[C++-sig] multiply defined to_python_converter
Langston, Matthew David
langston at SLAC.Stanford.EDU
Wed Dec 11 20:00:18 CET 2002
If every Boost.Python module had their own registry (as opposed to a
global registry), wouldn't this solve the problem? It would just mean
that type conversions for any type other than the Python built-ins
might be duplicated from time to time.
But this might not be a bad thing, since there are potentially an
infinite number of ways to convert these more complex types. For
example, I thought it was obvious that a std::vector<int> should
just convert to a Python tuple. It never even occurred to me that
someone might actually want a class_<std::vector<> > instead.
My current problem with the global registry was simply solved by
commenting out my C++ to_python_converter and recompiling since, in
this particular instance, I could rely on the third-party library to
supply the conversion functionality that I needed. However, this
forces an implicit dependency of my module on the third-party module.
There is no way for me to distribute my module standalone.
The "explicit is better than implicit" argument would seem to apply
here. It would be more work for the Boost.Python module writer, but
they would have full control over their conversions and their modules
wouldn't have any implicit dependencies on other modules.
From: David Abrahams [mailto:dave at boost-consulting.com]
Sent: Wednesday, December 11, 2002 9:34 AM
To: c++-sig at python.org
Subject: Re: [C++-sig] multiply defined to_python_converter
"Ralf W. Grosse-Kunstleve" <rwgk at yahoo.com> writes:
> --- David Abrahams <dave at boost-consulting.com> wrote:
>> > How do I work around this problem of "multiply defined
>> > to_python_converter"?
>> Hmm. I'm not sure what the best answer is. Does Python have a
>> warning mechanism?
>> Maybe it would be best to maks such multiple
>> definitions trigger a Python warning instead of a hard error.
> I am not sure if this is a viable solution. For example there are two
> plausible alternatives for std::vector<> to_python conversions:
> - to a Python list or tuple
> - implied by class_<std::vector<> >
> I am using both alternatives, depending on the value type. Others will
> have different requirements and make different choices. This will lead
> to incompatibilities.
> Ways out?
> Boost.Python could simply occupy the most prominent ecological niches
> by default, then everybody has to adhere to that. Conflicts will be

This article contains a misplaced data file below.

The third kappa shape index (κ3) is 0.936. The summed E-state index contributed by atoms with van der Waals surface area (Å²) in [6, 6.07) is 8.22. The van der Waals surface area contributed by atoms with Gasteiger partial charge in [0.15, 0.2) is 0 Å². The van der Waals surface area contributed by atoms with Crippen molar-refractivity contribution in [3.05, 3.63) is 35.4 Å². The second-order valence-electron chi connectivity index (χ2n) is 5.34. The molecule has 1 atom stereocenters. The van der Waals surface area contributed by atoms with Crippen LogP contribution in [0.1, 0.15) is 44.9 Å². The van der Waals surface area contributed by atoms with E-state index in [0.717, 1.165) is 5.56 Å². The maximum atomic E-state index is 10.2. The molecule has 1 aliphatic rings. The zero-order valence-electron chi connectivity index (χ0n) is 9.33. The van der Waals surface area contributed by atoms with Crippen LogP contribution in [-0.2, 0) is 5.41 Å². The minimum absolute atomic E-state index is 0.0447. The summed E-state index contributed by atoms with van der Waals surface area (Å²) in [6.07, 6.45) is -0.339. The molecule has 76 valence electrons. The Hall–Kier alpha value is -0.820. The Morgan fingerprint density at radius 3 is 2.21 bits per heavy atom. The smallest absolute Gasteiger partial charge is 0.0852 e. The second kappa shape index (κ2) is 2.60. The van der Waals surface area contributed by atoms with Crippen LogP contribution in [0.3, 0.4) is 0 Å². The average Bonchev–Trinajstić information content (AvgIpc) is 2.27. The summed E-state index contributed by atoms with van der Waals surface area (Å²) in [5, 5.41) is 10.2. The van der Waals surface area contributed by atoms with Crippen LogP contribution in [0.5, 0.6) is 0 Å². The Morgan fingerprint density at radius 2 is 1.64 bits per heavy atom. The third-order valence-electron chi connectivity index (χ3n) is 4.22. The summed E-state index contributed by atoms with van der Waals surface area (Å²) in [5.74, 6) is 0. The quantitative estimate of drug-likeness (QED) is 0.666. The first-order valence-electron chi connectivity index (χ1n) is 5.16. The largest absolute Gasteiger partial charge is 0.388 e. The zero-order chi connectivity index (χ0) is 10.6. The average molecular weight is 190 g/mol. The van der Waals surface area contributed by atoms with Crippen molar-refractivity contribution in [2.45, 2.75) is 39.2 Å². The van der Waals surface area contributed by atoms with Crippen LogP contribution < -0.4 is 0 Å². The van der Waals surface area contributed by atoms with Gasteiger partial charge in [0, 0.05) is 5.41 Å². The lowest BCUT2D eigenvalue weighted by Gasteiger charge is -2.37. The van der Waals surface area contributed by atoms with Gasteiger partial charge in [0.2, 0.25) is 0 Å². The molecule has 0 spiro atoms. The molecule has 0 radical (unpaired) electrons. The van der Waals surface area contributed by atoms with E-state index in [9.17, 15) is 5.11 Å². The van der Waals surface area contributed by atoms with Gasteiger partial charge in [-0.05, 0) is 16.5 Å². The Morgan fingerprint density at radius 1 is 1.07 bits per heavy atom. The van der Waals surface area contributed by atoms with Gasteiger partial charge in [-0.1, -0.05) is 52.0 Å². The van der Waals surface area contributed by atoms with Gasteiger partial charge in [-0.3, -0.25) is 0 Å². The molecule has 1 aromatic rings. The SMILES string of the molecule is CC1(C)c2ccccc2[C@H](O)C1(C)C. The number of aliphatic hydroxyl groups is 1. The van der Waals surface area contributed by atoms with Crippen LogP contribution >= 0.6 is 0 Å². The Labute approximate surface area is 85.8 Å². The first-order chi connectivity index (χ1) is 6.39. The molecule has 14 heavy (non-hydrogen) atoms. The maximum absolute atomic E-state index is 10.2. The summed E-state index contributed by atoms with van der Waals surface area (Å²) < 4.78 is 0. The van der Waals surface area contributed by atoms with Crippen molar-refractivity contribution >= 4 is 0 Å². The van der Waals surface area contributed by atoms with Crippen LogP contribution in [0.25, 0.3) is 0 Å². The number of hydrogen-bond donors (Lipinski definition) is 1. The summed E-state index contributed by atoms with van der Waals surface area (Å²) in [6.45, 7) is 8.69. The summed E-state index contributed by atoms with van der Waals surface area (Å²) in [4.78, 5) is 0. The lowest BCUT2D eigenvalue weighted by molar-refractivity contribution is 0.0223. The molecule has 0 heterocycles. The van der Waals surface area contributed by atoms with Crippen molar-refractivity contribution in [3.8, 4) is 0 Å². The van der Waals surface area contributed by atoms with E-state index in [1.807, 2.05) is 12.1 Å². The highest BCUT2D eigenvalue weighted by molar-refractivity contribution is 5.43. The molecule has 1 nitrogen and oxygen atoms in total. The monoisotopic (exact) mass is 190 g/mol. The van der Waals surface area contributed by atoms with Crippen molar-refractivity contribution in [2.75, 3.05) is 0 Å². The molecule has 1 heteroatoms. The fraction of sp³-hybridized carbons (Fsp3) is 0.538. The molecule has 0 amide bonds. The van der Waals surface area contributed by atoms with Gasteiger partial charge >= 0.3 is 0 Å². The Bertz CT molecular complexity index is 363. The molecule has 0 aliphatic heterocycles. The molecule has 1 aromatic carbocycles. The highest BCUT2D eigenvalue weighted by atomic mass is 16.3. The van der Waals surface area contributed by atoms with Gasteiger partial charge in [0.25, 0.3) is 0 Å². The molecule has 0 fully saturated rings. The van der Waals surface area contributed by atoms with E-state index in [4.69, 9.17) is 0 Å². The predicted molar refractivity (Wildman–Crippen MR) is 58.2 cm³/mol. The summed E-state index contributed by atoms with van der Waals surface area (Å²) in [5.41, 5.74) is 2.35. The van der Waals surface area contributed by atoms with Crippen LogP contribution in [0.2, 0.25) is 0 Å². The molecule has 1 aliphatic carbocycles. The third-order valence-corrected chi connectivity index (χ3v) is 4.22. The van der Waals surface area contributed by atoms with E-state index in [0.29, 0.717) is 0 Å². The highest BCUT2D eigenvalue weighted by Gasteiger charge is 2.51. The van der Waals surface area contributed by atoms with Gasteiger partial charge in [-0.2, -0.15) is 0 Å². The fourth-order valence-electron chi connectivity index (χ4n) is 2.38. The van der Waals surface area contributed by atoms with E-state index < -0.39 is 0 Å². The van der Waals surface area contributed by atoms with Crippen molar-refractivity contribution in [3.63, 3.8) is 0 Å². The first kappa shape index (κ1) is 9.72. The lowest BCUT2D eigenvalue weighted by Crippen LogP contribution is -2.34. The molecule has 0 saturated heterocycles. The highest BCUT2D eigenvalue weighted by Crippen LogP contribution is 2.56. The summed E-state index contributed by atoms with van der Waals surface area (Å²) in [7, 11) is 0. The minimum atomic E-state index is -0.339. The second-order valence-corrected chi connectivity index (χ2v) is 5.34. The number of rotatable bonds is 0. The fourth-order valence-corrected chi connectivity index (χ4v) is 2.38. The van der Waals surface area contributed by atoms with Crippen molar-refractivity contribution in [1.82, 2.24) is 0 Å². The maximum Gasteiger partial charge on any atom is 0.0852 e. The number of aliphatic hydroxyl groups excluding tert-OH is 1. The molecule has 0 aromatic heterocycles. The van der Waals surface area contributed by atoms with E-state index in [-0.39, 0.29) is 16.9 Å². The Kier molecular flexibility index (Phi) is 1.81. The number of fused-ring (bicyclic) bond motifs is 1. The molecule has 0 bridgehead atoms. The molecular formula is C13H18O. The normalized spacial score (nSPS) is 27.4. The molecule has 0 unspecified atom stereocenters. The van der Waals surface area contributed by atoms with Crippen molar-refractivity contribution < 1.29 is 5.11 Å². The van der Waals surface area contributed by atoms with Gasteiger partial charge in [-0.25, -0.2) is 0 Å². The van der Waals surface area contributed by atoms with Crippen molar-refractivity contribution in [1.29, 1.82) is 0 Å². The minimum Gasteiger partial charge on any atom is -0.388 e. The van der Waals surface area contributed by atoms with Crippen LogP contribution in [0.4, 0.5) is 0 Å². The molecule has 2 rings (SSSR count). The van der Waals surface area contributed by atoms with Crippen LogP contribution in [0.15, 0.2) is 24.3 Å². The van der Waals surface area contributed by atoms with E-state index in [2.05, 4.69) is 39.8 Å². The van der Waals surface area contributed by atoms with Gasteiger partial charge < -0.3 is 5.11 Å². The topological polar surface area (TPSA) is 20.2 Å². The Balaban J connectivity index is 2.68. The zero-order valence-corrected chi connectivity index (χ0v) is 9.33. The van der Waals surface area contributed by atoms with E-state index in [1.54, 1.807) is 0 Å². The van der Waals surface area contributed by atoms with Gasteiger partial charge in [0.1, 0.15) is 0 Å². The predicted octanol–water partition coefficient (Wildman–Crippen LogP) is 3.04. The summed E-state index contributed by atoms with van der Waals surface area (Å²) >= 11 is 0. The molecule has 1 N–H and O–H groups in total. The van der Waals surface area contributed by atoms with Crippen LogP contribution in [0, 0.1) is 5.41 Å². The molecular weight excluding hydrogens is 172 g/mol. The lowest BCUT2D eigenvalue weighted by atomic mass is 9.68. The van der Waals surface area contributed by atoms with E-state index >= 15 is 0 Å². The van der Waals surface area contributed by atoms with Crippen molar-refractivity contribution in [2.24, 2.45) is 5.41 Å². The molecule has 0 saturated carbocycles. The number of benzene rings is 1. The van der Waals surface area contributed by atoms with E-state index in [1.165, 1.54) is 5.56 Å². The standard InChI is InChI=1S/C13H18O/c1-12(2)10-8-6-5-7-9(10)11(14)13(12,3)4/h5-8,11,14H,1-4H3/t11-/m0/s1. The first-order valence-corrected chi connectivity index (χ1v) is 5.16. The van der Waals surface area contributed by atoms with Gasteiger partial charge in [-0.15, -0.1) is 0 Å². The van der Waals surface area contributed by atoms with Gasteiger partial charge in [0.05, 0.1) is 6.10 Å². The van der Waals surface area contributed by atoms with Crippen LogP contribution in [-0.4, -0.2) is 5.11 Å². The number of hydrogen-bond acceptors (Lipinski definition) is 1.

> the exception. Unfortunately a fully fledged std::vector<> wrapper is
> fairly heavy-weight. But there is a similar wrapper in the scitbx
> (flex_wrapper.h; see Boost.Python FAQ) if someone wants to take on
> this chore.
> Another idea would be a conversion registry with "context" or
> "namespaces". Any function could be defined in a certain context with
> associated conversions. But I am afraid David will need a BIG grant to
> implement such a beast.
Let's think about what the design should be before we worry about actually getting it done. ;-)
In Boost.Python v1, all conversions were "aggressively local". The only way to export them was through a relatively cumbersome explcit construct in both the exporting and importing modules (No offense, Ralf)! One thing I worry about a little is that we might have gone too far in the direction of automatically publishing all conversions for v2:
1. Boost.Python extensions (and the Boost.Python library) compiled
with different compilers *cannot* be used together unless the
compilers' ABIs match in many respects:
type_info (or on some platforms, type_info::name) must have
the same format.
Object and vtable layout of any types used across modules must
2. Since shipping Boost.Python v2, we've discovered problems with
some EDG front-ends (used in lots of compilers) on those
platforms which use type_info::name comparison, which even
prevent modules compiled with the same compiler from
interoperating properly unless a cumbersome hack is used. The
problem is that the compiler will choose different
representations of a given type_info::name() depending on how the
type is instantiated.
It's not clear to me how important the ABI issue is, but I can imagine that it might be quite important. For example, most Windows compilers are capable of generating compatible object and vtable layouts in the single-inheritance case (which covers an important subset of all C++
applications) even though they may have incompatible type_info formats.
I'm not really aware of how similar or different different compiler ABIs are on other platforms, though I think the new ABI developed by a consortium for IA64 may mean we're evolving towards a common ABI for many platforms -- making the issue of incompatibility moot. However, we're surely not there yet.
Another approach we could have taken for conversions would be to have all conversions registered in a "local registry" with each module, and use an explicit import. Something like:
// Just sketching, here:
import<Y> import_Y("Foo.Bar.Y"); // Absolute package path
import<X> import_X("../Foo/Bar.X"); // Relative package path
I realize this is in some sense a step backwards, but I think it's important to convince ourselves we really have the right solution by weighing the pros and cons.
dave at boost-consulting.com * http://www.boost-consulting.com Boost support, enhancements, training, and commercial distribution
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